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The first dimension: CT 200h

This article is from our archives and has not been updated and integrated with our "new" site yet... Even so, it's still awesome - so keep reading!

Published on Mon, Jan 16, 2012

By: The LACar Editorial Staff


Lexus CT 200h

By Zoran Segina The aggressive stance, short wheelbase, forward rake, and low front fascia with LED auto-leveling headlights—all convey the image of a hot sports hatchback. The CT is practically inviting the driver to step over the lighted door sills, get into the black sporty seats, adjust the thick tilt and telescoping steering wheel, turn the control knob to Sport Mode, glance at the suddenly appearing tachometer on a red glowing dashboard, and spin the 215/45R17 Michelin Primacy MXM4 tires. And then, once the CT200h is underway—the feeling is lost. The car, which shares Toyota’s MC basic architecture with the Toyota Corolla and the Scion tC is painfully slow, no matter the Sport setting. Pushing the gas pedal only causes the tortured-sounding engine to whine. The ride is firm, and the car handles well, but the purpose of the sporty suspension is lost. The seats can be heated, but while the driver’s side offers electronic controls, the passenger has only two manual levers to make herself comfortable.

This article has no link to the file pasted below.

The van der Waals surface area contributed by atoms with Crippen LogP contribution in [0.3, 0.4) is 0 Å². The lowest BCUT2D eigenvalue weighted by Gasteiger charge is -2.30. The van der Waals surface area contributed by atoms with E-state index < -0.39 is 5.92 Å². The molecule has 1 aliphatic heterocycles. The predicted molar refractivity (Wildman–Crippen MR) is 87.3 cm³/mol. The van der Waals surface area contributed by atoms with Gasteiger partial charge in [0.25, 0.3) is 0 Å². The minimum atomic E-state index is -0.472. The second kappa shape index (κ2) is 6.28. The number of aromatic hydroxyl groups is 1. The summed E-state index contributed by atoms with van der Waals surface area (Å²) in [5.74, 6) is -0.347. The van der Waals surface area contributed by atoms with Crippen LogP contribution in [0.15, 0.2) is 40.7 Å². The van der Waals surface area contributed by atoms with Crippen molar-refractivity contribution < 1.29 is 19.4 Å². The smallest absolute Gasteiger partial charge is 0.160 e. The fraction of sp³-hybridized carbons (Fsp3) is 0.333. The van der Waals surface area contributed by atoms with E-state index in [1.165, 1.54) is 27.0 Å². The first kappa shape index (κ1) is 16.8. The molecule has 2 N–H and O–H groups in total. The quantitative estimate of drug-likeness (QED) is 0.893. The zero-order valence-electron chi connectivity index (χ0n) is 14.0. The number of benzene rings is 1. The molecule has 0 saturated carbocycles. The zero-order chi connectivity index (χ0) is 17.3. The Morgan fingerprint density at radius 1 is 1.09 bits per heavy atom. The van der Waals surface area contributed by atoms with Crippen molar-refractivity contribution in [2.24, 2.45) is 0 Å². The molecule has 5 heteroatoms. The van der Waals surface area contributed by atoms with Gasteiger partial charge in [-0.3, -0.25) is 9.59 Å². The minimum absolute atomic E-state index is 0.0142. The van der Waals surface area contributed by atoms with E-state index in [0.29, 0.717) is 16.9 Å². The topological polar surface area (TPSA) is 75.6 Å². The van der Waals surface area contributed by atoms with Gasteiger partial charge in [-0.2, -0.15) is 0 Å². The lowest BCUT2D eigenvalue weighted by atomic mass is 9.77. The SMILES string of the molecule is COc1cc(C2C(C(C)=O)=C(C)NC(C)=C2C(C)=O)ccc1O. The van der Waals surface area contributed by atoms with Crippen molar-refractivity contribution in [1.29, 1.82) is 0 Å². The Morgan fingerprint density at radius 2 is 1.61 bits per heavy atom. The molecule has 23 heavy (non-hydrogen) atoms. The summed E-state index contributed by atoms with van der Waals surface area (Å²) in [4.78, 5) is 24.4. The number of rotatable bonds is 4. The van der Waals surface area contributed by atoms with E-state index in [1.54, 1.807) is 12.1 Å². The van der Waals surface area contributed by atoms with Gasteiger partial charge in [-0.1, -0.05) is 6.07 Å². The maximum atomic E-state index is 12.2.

After a weekend drive on Pacific Coast Highway to Malibu and back, the Tall Girl summarized the CT succinctly: “This car gives an illusion of a sports car because it shakes people at low speeds.” This was followed by a sarcastic: “Do you feel younger now, dear?” The CT electronics add an extra dollop of frustration. Not only are the instruments maddeningly complicated, but they seem to have life of their own. The red glowing tachometer disappears once the driver engages the cruise control, although the car should still be in the Sport Mode. The satellite radio display is replaced at random by a map. Or something else. The dashboard gauge cycles between various displays. Not only do these systems appear complicated, but they leave the driver feeling dumb and overpowered by a technology he either does not understand, or cannot control. The computer cursor on the navigation screen, controlled by mouse-nub joystick on the center console, is distracting to the point of creating a driving hazard. The electronic window switches are positioned too far forward, so natural extension of the left hand actually lowers rear windows. The electric sunroof requires you to push on two buttons to close. It took this driver three days to figure out how to program the favorite satellite radio stations because the list was either too well hidden or non-existent. An attempt to program the radio by voice control never progressed beyond level two.